I was brought to tears when I saw Love, Simon two years ago. Sure, there was a lot about the titular character and his story that didn’t really resonate with my own experiences in high school or with coming out, but there were some huge moments that seemed to echo my own life and made me emotional to the point where the friend I saw it with took my hand to comfort me. The movie as a whole is a pretty basic, vanilla representation of a white, abled, cisgender, conventionally attractive upper middle-class gay kid, but I was overjoyed to see something queer in a mainstream teen rom-com. I was also shocked with Disney announced that it had a spin-off series in development for Disney Plus. Not Fox, not ABC, not Freeform, but Disney Plus. It seemed to be positioning the new platform as one that would showcase more than just the classic animated fairy tales and major franchises the company has acquired over the last two decades, something that wasn’t just for young kids and major Disney fans.
So naturally, they backed out and moved Love, Victor to Hulu. Frustrating, though par for the course for Disney. But if you didn’t know where their priorities lied regarding representation, the announcements that followed from the company made it infuriatingly transparent.
I usually want to give people the benefit of the doubt. But seeing as the Walt Disney “Family of Companies” is not a person, I feel more comfortable saying that they seem to think their queer audience is stupid. Or if we’re not, then they at least don’t need to listen to our criticism until it starts negatively impacting their revenue. I can’t fathom how they think “ alcohol use, parents’ marital issues and sexual exploration” is a good enough excuse to take something off a platform that includes the entire run of The Simpsons, including at least three episodes wherein Homer or Marge almost cheat on the other, and one about Homer struggling to overcome his internalized homophobia when the family befriends John Waters, of all people.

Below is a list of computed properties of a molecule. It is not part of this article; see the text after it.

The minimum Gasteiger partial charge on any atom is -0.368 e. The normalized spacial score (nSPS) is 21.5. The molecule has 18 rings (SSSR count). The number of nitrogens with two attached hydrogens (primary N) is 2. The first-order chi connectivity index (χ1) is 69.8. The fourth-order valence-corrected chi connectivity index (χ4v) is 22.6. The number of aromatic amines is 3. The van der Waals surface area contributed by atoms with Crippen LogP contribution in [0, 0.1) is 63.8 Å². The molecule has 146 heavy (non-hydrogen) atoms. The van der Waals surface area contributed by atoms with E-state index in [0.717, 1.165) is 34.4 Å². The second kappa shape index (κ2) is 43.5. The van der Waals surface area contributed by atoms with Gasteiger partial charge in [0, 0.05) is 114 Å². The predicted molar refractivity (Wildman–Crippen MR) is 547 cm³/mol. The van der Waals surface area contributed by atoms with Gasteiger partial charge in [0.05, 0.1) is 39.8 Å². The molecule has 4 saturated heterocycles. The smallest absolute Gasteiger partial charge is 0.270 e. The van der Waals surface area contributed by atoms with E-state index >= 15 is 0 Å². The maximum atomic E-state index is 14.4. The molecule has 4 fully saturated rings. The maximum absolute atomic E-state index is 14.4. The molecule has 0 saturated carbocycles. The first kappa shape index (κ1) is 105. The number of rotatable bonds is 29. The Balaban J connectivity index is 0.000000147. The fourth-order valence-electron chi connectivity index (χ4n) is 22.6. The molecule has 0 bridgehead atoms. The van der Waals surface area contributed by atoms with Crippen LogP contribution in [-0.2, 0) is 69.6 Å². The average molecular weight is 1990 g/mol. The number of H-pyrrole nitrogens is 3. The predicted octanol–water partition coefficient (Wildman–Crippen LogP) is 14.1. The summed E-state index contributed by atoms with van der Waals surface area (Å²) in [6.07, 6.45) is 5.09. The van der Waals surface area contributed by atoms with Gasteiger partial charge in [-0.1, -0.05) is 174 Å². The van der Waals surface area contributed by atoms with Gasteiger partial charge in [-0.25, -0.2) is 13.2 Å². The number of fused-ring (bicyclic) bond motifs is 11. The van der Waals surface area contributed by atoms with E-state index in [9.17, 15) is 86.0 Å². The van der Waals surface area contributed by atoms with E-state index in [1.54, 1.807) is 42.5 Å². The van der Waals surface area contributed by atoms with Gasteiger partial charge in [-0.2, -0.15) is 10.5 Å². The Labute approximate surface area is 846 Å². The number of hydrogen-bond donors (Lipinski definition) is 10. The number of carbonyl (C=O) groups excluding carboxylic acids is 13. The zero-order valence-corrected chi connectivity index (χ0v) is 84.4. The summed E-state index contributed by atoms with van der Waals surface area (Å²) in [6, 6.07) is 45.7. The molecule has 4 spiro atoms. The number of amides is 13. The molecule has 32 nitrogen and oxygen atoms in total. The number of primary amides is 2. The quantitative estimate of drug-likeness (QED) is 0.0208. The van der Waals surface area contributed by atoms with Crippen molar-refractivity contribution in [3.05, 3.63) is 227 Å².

So, alright, the platform includes media with queer characters in it. How do we know they pulled Love, Victor specifically because it’s about a gay character?
Because the examples I just gave are four episodes of a nearly untouchable franchise that has spanned 684 episodes, two short films, and one feature film that grossed over half a billion worldwide. There are no explicitly queer characters in the main cast, only recurring and side characters, and if you ask someone with a cursory knowledge of the show to name them, there’s a good chance they can’t, since they were developments that came after its heyday. “Homer’s Phobia” aired while The Simpsons was still more or less in its prime, but it was more a very special episode with a very special guest star than an introduction to a new recurring character or plot line. What a casual viewer could tell you is that Homer is frequently seen drinking excessively, and who could forget that classic episode where Marge had an emotional and almost sexual affair with a French bowling instructor?